Part 3: Raw Milk Cheese – Jourdenais
Earlier this week, a group of cheese connoisseurs gathered in Toronto for a chance to sample some raw milk cheese, and get a little education, courtesy of the host, Canadian Chef, Gurth Pretty. We aired some tape from a celebration of raw milk cheese, held earlier this week in Toronto.
But last September, artisanal cheese was on Quebecers’ lips. for a much less palatable reason. It’s been more than five months since the day known as “Black Saturday” in Quebec’s artisanal cheese industry. Three hundred cheese shops, producers, and grocery stores were forced to destroy fridges full of cheeses that the government feared may have come in to contact with other locally produced cheese that had been infected with listeriosis. This outbreak was not related to the Maple Leaf Listeriosis crisis at the time.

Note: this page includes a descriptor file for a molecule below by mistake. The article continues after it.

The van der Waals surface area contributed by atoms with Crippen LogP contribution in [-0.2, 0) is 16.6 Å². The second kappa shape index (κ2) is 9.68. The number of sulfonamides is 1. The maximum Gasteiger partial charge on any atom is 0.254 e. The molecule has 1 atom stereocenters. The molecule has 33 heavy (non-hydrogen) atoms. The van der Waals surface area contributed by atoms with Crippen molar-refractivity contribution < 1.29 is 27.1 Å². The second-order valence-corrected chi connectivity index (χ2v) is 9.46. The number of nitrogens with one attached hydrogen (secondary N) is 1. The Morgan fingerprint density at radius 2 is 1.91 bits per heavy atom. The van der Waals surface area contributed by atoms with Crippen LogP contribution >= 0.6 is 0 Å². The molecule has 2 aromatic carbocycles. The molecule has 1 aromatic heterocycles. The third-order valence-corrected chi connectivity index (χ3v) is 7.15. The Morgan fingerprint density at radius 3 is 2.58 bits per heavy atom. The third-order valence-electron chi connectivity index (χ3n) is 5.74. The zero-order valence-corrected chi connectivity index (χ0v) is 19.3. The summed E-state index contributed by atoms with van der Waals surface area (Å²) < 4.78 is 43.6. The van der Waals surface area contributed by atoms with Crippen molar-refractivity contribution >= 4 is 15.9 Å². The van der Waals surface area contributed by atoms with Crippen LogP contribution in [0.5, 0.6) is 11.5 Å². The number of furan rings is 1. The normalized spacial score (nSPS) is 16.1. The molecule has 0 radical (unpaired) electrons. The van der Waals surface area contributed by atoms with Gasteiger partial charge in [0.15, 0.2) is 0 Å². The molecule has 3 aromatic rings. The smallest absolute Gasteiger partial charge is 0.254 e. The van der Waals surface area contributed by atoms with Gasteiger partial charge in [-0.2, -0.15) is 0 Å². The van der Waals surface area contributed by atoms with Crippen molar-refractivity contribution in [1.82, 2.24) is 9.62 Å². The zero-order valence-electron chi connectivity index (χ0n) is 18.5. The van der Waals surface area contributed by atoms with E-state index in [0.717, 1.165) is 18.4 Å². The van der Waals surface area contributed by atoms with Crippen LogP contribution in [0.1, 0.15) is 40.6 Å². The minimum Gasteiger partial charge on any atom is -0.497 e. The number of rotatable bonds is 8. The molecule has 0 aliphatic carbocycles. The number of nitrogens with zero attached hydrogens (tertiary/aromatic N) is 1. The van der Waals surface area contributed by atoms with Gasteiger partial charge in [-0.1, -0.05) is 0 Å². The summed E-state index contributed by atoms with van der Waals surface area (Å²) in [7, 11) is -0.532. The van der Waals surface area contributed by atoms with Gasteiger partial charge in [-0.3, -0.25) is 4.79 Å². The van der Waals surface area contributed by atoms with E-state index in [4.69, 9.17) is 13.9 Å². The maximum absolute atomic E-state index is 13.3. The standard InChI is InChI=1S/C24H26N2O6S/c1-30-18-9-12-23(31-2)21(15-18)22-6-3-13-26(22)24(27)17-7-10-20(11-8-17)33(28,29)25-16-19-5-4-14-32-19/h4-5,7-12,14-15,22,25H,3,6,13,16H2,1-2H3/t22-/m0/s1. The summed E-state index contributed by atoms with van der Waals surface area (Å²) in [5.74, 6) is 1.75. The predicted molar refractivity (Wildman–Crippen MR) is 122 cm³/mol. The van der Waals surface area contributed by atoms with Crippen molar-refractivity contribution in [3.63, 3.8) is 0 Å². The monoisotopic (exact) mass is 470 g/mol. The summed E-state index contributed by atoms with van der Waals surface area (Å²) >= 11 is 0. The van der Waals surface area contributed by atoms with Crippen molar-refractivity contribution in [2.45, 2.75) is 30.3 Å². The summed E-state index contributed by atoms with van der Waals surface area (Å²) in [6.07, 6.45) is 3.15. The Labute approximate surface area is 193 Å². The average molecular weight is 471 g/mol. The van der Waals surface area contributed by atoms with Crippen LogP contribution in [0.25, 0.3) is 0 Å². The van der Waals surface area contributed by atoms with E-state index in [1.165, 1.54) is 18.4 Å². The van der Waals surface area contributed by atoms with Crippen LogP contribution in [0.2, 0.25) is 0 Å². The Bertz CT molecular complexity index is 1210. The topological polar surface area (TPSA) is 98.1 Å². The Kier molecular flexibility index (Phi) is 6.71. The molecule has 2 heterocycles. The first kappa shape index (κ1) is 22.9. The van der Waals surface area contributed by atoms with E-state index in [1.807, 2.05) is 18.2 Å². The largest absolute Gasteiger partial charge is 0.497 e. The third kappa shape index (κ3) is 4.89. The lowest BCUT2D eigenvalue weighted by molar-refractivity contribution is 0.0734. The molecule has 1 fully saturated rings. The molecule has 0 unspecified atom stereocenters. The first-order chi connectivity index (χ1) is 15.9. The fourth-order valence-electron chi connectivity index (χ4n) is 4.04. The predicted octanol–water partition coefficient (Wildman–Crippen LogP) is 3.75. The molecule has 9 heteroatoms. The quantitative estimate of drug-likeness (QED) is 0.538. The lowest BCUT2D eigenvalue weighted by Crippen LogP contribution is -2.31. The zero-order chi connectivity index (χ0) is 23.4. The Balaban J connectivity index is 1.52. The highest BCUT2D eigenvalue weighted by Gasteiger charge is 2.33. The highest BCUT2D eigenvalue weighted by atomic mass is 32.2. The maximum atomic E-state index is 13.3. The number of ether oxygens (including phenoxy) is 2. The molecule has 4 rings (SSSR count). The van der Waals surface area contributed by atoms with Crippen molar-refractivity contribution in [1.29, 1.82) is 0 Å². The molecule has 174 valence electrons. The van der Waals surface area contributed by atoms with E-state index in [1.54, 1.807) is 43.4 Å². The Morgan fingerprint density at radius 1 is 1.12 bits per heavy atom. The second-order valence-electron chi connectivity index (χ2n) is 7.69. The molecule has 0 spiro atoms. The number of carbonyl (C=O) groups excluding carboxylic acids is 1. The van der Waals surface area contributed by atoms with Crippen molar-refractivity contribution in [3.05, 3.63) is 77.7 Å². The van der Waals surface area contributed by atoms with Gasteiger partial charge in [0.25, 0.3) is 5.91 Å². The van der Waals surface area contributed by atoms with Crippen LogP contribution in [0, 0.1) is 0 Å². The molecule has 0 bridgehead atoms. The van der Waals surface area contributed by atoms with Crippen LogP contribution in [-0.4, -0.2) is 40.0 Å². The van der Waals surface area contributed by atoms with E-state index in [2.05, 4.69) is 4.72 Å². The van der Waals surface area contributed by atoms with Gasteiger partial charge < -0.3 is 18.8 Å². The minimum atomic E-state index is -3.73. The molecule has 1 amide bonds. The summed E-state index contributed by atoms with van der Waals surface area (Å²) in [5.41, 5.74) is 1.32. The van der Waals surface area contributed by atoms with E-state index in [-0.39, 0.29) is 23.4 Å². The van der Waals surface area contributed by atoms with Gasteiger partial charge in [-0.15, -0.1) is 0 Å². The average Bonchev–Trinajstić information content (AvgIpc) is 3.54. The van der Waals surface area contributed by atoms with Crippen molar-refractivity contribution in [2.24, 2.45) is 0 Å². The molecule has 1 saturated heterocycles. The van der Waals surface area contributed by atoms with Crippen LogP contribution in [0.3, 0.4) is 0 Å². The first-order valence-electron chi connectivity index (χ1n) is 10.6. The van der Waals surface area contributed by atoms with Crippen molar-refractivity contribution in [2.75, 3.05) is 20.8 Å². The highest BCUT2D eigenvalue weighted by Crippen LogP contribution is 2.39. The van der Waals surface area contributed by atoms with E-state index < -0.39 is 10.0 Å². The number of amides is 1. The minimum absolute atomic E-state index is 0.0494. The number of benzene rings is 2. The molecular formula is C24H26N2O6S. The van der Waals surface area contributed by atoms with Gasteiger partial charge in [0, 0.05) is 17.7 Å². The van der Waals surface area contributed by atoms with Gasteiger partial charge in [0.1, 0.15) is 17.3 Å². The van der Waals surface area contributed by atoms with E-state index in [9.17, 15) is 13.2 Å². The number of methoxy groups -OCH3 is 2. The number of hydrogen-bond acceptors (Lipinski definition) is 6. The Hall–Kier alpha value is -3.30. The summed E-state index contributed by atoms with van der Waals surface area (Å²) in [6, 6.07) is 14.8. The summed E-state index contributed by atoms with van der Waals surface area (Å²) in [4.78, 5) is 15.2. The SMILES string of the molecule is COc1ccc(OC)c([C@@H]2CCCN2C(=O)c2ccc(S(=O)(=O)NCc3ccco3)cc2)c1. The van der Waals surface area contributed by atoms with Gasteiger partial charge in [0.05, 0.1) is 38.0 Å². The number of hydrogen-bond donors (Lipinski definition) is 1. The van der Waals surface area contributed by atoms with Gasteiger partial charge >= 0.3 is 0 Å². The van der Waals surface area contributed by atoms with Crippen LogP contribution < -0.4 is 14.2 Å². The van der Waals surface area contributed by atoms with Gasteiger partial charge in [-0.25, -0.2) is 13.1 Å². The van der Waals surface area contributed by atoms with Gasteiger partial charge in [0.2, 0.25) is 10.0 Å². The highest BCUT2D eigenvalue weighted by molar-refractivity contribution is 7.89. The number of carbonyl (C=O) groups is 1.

Much of the industry has been slowly recovering since then. But not Quebec’s raw milk cheese makers. A few years ago, raw milk cheese was hailed as an up-and-coming cottage industry in Quebec. But since September, as many as half of the province’s raw milk cheese producers have stopped production. And there are fears that the whole industry could be gone within a year if nothing is done.
Gilles Jourdenais owns the Fromagerie Atwater in Montreal. It was one of the retail outlets caught up on “Black Saturday.” 16-hundred kilograms of cheese were removed from his shop and destroyed. He was in Sutton, in Quebec’s Eastern Townships this morning.
Raw Milk Cheese – Scientist